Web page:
I understood that all matter, whether massless or not, is energy in one form or another. What we call matter, radiation, and versions of energy (velocity, momentum, gravity, inertia, etc.) are transferable in that they represent different forms or expressions if you like of the term "energy". Even if we dissect energy and say that energy is the movement of particles, that may or may not have a significance if in a non-contributory state ( i.e. in a motionless state that we can imagine having zero impact on any part of the universe), the ingredients of the recipe is either energy in different forms, or particles existing or behaving in different ways. They both amount to "stuff". The difficulty for me is to differentiate between matter (energy, mass, particles) etc. and "information", which must be built of or caused by matter in some form. So, the "information" that Hawking is talking about is just a form of matter/energy anyway isn't it? Matter/energy that has broken down from its former complex state.

    Reference https://www.physicsforums.com/threads/loss-of-stellar-information-in-a-black-hole.853190/
     
  5. Jan 20, 2016 #4
    Information in physics is not a form of mass or energy.
     
  6. Jan 20, 2016 #5
  7. Jan 20, 2016 #6

    Chronos

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    There is no unamiguous definition of energy in GR, the same could probably be said of information.
     
  8. Jan 20, 2016 #7
    So what is meant be "information" then?
     
  9. Jan 21, 2016 #8
    It's "quantum information".

    In quantum mechanics, particles are not described by exact trajectories in space, but by "wavefunctions" or "state vectors" which only give probabilities about where they are and what they are doing. For example, in a particle collider, you can specify the initial conditions as "two protons approaching each other at almost the speed of light", and quantum mechanics doesn't predict a definite outcome, instead it gives you probabilities for a multitude of possible outcomes. However, these probabilities have a very precise dependence on the initial conditions, such that, if you didn't know what the initial conditions were, but were able to perform the experiment over and over, you would get to know the frequencies of the different outcomes, and thus the probabilities, and you would be able to deduce that the initial conditions were two protons colliding in the specified way.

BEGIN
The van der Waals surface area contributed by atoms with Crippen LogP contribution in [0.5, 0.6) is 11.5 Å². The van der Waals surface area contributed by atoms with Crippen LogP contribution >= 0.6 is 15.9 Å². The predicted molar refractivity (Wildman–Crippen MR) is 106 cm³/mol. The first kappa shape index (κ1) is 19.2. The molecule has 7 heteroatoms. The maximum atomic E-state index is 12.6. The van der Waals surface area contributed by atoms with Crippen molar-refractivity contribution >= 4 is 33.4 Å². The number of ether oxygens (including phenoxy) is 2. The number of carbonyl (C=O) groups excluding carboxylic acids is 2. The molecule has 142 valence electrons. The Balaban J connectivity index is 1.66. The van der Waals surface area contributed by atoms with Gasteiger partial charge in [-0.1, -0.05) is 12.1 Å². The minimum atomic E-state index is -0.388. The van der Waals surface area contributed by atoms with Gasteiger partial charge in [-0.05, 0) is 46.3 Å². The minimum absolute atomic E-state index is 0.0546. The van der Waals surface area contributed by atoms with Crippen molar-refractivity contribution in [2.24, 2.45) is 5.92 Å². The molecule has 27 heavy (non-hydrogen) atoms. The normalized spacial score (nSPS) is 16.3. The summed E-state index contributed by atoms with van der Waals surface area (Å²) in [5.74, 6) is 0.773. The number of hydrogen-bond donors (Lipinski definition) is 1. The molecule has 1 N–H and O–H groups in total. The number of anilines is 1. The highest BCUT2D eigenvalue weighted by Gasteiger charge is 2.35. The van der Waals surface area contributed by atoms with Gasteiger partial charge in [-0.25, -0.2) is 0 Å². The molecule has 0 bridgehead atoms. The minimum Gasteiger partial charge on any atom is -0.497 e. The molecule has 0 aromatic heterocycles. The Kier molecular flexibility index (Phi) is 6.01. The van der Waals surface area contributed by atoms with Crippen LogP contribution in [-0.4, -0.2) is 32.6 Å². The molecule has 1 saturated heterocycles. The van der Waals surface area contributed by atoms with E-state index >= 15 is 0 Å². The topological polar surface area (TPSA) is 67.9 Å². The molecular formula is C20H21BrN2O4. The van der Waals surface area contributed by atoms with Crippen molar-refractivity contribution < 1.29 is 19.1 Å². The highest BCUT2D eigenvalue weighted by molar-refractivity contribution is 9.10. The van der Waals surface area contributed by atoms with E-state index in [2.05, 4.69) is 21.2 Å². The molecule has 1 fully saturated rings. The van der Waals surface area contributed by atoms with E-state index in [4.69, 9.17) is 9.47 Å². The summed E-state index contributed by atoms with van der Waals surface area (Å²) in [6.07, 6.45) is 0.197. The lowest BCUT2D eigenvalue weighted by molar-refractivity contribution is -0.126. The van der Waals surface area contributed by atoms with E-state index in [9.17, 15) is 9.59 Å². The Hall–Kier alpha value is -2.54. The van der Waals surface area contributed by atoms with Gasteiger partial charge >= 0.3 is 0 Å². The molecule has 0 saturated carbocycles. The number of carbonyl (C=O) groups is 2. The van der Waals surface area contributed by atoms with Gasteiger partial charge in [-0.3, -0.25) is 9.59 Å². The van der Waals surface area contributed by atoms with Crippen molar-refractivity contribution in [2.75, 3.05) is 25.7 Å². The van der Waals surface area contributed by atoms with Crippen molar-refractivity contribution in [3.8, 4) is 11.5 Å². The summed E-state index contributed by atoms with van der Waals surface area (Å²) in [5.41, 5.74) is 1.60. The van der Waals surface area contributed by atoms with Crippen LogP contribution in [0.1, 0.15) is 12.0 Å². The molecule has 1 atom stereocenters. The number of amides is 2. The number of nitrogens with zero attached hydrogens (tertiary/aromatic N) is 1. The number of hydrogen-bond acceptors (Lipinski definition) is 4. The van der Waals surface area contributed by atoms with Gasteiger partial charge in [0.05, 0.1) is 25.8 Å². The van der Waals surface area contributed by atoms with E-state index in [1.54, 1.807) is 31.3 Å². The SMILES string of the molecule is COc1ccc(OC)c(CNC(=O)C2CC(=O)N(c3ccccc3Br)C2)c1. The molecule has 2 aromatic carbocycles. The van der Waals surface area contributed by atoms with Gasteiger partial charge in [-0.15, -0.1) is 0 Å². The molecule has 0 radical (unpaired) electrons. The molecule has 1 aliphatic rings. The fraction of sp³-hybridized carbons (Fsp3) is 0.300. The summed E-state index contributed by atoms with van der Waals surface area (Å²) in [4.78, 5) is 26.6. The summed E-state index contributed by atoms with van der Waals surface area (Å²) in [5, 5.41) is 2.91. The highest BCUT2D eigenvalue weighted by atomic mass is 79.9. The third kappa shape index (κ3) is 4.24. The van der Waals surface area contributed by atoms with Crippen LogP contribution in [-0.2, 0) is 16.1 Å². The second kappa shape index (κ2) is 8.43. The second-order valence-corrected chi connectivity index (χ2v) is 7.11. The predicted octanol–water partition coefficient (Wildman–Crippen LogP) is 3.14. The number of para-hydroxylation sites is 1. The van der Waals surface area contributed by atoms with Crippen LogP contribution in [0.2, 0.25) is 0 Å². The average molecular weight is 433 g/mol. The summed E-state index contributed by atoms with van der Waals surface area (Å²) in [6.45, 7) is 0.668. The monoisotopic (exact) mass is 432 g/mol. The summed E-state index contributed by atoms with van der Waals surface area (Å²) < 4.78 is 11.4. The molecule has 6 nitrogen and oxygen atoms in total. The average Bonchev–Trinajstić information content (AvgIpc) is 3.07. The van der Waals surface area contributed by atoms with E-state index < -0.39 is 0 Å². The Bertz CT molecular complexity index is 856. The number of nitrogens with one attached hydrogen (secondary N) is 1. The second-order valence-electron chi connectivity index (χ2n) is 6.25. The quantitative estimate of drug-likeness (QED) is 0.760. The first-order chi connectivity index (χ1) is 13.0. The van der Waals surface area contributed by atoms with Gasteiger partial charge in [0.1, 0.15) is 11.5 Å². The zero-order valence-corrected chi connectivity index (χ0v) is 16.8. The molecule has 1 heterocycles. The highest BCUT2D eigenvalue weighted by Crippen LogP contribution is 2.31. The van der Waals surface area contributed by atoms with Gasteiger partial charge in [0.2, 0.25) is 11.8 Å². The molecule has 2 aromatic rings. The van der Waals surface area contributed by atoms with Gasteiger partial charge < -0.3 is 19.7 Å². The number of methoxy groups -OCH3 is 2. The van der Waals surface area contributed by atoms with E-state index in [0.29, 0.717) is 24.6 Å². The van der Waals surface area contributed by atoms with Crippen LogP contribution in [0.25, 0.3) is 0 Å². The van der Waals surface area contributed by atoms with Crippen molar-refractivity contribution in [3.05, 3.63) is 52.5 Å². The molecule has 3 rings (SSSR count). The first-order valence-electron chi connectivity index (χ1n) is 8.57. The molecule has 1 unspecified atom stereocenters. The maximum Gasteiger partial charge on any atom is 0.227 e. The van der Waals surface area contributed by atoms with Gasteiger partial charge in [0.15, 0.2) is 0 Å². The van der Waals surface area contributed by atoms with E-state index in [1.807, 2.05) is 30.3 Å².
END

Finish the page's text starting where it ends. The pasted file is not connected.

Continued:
But the process of objects forming a black hole, and then the black hole shrinking away through Hawking radiation, does not have this property, at least as Hawking modelled it. Two stars could have a very different composition, but if they have the same overall mass, charge, and angular momentum, then the black holes that they form will have identical emission probabilities for their Hawking radiation. All the other details of their initial states are somehow lost, even at the level of quantum-mechanical probabilities.

    The immediate reason for this is that the description of the black hole resulting from stellar collapse is featureless - just a point mass surrounded by empty space. According to these new ideas, the microphysical details of the collapsed star actually do persist in a sort of infinite set of charges that linger at the outside of the black hole, and which affect the emission probabilities of the Hawking radiation.
     
  10. Jan 21, 2016 #9
    So to put it more simply, the information being "lost" is information about what the particles that composed the star were doing, before the collapse. In every other sort of physical process, in principle such starting information could be recovered by working backwards from what the particles are doing now. But the collapse into a black hole seemed to erase that information.

    However, the idea here, if I have understood it, is that the particle information will live on, in the gravitons that the black hole emits.

    By the way, this is what the "infinite set of charges" refers to - sorry if that sounded like electric charge. In theoretical physics, "charge" has a broader meaning, for example a quark generates a gluon field and that too is a type of charge. Here, we are talking about "charges" of the black hole that are associated with its gravitational field. This part is still unclear to me but it's to do with recent work by Andrew Strominger of Harvard, about "soft gravitons" and the long-distance geometry of space.

    Strominger's work is the real inspiration here, and although he's gone along for the ride with Hawking, many of his peers are skeptical that this use of his recent work makes sense. In fact, Strominger was previously involved with work in string theory which suggested that the collapsed black hole is actually a tight bundle of strings and branes, and that the particle information lives on in that structure. Speaking just for myself, I certainly prefer that picture, but I don't yet know how it relates to the soft graviton theorem.